Consumer Reports just released its list of most and least-liked car brands, based on its owner satisfaction survey. They asked 369,000 owners whether they’d buy their same car again if given the chance and extrapolated the data for the results. Tesla, Lincoln, and Ram are at the top of the list, and Cadillac, Nissan, and Infiniti round out the bottom.
What’s interesting here, Automotive Content Specialist for Consumer Reports Mike Quincy told me, is that some brands with a high owner satisfaction rating—such as Tesla and Lincoln—have many models with below-average reliability. So, even with their flaws, many car owners are still happy with their choices.
This year, Tesla scored highest on the survey with owners rating their cars a four or five out of five for driving, comfort, and in-cabin electronics. No matter how you feel about Tesla, you have to know that Tesla owners are completely smitten with their cars. Lincoln and Ram, the second and third-place brands on the survey, may not generate the same level of adoration, but owners are showing a great deal of satisfaction with their purchases. That, in turn, translates to repeat sales and positive word of mouth.
Quincy noted that it’s not the expensive brands racking up the points. BMW is ranked 13th, Lexus 19th, and Mercedes-Benz 23rd.
“Just because a manufacturer has lots of pricey models, such as Mercedes-Benz and Cadillac, Consumer Reports‘ owner satisfaction survey shows that even when shelling out big bucks, many people aren’t pleased with their purchase,” Quincy told me.
Think about the reasons people choose a vehicle: maybe they grew up with Ford trucks and that’s what they like best. It’s familiar. Or perhaps they had a bad experience with a lemon of one brand and only drive its closest competitor. The “halo effect” (in other words, a lasting positive impression that bleeds into other aspects of a brand or person) is a real bias and so is the inverse of that. Consumer Reports says that Jeep is a good example; Jeep Wranglers tend toward low scores on annual reliability surveys. Ask any Wrangler owner how they feel about their vehicle, though, and there is starry-eyed devotion to the Jeep experience.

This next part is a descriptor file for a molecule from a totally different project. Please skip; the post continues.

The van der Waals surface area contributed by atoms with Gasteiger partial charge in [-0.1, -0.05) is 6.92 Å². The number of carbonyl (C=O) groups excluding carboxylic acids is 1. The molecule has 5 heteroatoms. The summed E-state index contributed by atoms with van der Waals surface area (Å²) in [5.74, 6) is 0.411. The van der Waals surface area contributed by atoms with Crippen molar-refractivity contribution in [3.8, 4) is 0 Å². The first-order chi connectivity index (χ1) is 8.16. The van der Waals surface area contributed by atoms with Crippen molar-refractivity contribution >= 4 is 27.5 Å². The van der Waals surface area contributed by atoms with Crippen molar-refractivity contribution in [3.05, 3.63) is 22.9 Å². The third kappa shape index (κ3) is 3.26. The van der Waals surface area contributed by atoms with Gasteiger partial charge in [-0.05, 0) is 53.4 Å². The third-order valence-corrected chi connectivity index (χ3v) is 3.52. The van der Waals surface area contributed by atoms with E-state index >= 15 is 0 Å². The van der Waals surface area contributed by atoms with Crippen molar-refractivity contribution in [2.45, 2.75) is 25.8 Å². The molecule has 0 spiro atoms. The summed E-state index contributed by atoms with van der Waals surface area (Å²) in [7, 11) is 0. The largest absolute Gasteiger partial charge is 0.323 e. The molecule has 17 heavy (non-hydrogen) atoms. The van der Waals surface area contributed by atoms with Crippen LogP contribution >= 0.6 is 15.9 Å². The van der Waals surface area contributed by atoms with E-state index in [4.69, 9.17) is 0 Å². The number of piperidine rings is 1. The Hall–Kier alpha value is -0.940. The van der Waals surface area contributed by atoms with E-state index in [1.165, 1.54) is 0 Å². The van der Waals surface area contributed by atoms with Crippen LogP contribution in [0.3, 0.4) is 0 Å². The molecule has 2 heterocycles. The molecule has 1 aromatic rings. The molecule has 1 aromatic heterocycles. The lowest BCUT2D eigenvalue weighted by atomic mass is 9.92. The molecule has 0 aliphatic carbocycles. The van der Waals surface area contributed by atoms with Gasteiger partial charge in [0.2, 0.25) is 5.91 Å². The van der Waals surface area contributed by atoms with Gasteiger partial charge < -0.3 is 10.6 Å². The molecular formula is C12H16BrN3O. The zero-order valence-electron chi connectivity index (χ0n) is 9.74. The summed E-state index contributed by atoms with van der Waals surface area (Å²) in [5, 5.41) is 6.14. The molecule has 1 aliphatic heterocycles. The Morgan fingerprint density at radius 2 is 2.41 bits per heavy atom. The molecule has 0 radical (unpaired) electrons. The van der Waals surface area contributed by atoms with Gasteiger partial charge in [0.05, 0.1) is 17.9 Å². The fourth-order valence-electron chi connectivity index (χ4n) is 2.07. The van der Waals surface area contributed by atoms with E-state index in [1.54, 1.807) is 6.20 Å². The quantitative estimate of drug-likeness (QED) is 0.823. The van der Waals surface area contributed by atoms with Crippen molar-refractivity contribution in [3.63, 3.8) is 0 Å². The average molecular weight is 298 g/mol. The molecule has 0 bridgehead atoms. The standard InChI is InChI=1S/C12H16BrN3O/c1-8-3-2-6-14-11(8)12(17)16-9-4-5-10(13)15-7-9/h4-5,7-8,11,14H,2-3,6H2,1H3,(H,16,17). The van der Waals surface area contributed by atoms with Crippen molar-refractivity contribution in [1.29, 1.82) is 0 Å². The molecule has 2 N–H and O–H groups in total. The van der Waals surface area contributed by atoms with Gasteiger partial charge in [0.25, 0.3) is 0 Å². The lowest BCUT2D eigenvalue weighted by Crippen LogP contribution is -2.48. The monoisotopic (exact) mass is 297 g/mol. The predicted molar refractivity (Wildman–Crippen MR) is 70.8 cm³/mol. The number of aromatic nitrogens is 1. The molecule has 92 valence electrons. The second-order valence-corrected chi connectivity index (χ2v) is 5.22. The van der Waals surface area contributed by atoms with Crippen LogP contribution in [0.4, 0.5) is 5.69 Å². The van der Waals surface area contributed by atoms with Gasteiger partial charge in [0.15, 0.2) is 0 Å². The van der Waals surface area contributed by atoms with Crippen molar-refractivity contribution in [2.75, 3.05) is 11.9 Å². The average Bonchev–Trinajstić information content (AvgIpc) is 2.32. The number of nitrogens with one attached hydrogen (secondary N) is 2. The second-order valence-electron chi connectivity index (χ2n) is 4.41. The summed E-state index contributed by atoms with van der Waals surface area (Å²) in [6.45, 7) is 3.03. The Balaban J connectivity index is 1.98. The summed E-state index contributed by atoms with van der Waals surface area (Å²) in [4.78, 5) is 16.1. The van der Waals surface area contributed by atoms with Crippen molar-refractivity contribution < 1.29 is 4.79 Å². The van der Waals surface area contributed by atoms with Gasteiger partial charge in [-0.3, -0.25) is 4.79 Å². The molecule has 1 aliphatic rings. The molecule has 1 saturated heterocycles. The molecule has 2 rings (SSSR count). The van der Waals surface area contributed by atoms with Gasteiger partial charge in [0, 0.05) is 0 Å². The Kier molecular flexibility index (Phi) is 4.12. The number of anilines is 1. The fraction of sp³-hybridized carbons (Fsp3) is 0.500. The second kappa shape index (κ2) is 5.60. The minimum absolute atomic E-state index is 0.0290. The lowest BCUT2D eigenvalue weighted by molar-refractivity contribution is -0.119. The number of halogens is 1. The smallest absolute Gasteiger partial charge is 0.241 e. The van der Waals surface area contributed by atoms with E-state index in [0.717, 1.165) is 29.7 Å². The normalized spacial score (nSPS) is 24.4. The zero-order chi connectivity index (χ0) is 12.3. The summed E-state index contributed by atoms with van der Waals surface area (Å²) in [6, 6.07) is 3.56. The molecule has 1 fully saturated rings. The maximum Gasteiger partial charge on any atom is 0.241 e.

“Of course, we understand the impulse: Some of Consumer Reports’ own testers own unreliable vehicles because they feel passionate about their other qualities, such as acceleration and handling,” Consumer Reports’
Jon Linkov says.
Also interesting is Chrysler’s high rating, which I surmise is driven by the popularity of the Pacifica minivan, which I can vouch for as a great ride. Hate minivans all you like, but if you’re going on a road trip, the Pacifica is supremely practical and comfortable. By the same token, I’ve driven quite a few Buicks and they score high on Consumer Reports’ reliability chart, but the satisfaction level is low.
What are you driving, and are you satisfied with it?
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